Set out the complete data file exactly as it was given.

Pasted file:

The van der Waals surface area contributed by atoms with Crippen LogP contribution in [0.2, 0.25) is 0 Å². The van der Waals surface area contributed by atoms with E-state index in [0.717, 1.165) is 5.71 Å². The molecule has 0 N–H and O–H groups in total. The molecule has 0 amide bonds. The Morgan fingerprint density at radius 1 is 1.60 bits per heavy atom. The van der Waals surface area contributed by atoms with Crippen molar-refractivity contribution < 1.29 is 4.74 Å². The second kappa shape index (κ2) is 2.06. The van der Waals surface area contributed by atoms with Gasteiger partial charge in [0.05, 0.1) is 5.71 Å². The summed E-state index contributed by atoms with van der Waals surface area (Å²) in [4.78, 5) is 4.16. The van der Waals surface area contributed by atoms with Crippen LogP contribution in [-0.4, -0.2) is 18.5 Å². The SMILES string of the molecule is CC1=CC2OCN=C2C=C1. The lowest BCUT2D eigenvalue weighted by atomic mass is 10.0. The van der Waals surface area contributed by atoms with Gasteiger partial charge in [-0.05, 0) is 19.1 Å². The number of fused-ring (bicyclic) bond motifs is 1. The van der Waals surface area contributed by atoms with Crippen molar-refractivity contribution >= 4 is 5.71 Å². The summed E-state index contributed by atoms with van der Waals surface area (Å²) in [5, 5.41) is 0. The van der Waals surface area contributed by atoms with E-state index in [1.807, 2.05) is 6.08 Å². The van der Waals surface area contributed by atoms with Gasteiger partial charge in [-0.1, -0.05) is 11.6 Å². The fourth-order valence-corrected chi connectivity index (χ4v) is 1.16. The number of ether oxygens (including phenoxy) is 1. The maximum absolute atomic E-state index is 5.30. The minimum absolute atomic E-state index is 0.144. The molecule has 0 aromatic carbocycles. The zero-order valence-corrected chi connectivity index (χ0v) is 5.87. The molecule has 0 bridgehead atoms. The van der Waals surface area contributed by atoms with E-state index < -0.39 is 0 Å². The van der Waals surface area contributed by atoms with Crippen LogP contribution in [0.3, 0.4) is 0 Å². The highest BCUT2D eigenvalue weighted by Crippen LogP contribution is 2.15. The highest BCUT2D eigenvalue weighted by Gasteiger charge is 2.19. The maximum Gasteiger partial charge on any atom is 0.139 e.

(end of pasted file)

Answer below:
The van der Waals surface area contributed by atoms with Crippen LogP contribution in [0.2, 0.25) is 0 Å². The van der Waals surface area contributed by atoms with E-state index in [0.717, 1.165) is 5.71 Å². The molecule has 0 N–H and O–H groups in total. The molecule has 0 amide bonds. The Morgan fingerprint density at radius 1 is 1.60 bits per heavy atom. The van der Waals surface area contributed by atoms with Crippen molar-refractivity contribution < 1.29 is 4.74 Å². The second kappa shape index (κ2) is 2.06. The van der Waals surface area contributed by atoms with Gasteiger partial charge in [0.05, 0.1) is 5.71 Å². The summed E-state index contributed by atoms with van der Waals surface area (Å²) in [4.78, 5) is 4.16. The van der Waals surface area contributed by atoms with Crippen LogP contribution in [-0.4, -0.2) is 18.5 Å². The SMILES string of the molecule is CC1=CC2OCN=C2C=C1. The lowest BCUT2D eigenvalue weighted by atomic mass is 10.0. The van der Waals surface area contributed by atoms with Gasteiger partial charge in [-0.05, 0) is 19.1 Å². The number of fused-ring (bicyclic) bond motifs is 1. The van der Waals surface area contributed by atoms with Crippen molar-refractivity contribution >= 4 is 5.71 Å². The summed E-state index contributed by atoms with van der Waals surface area (Å²) in [5, 5.41) is 0. The van der Waals surface area contributed by atoms with E-state index in [1.807, 2.05) is 6.08 Å². The van der Waals surface area contributed by atoms with Gasteiger partial charge in [-0.1, -0.05) is 11.6 Å². The fourth-order valence-corrected chi connectivity index (χ4v) is 1.16. The number of ether oxygens (including phenoxy) is 1. The maximum absolute atomic E-state index is 5.30. The minimum absolute atomic E-state index is 0.144. The molecule has 0 aromatic carbocycles. The zero-order valence-corrected chi connectivity index (χ0v) is 5.87. The molecule has 0 bridgehead atoms. The van der Waals surface area contributed by atoms with E-state index < -0.39 is 0 Å². The van der Waals surface area contributed by atoms with Crippen LogP contribution in [0.3, 0.4) is 0 Å². The highest BCUT2D eigenvalue weighted by Crippen LogP contribution is 2.15. The highest BCUT2D eigenvalue weighted by Gasteiger charge is 2.19. The maximum Gasteiger partial charge on any atom is 0.139 e.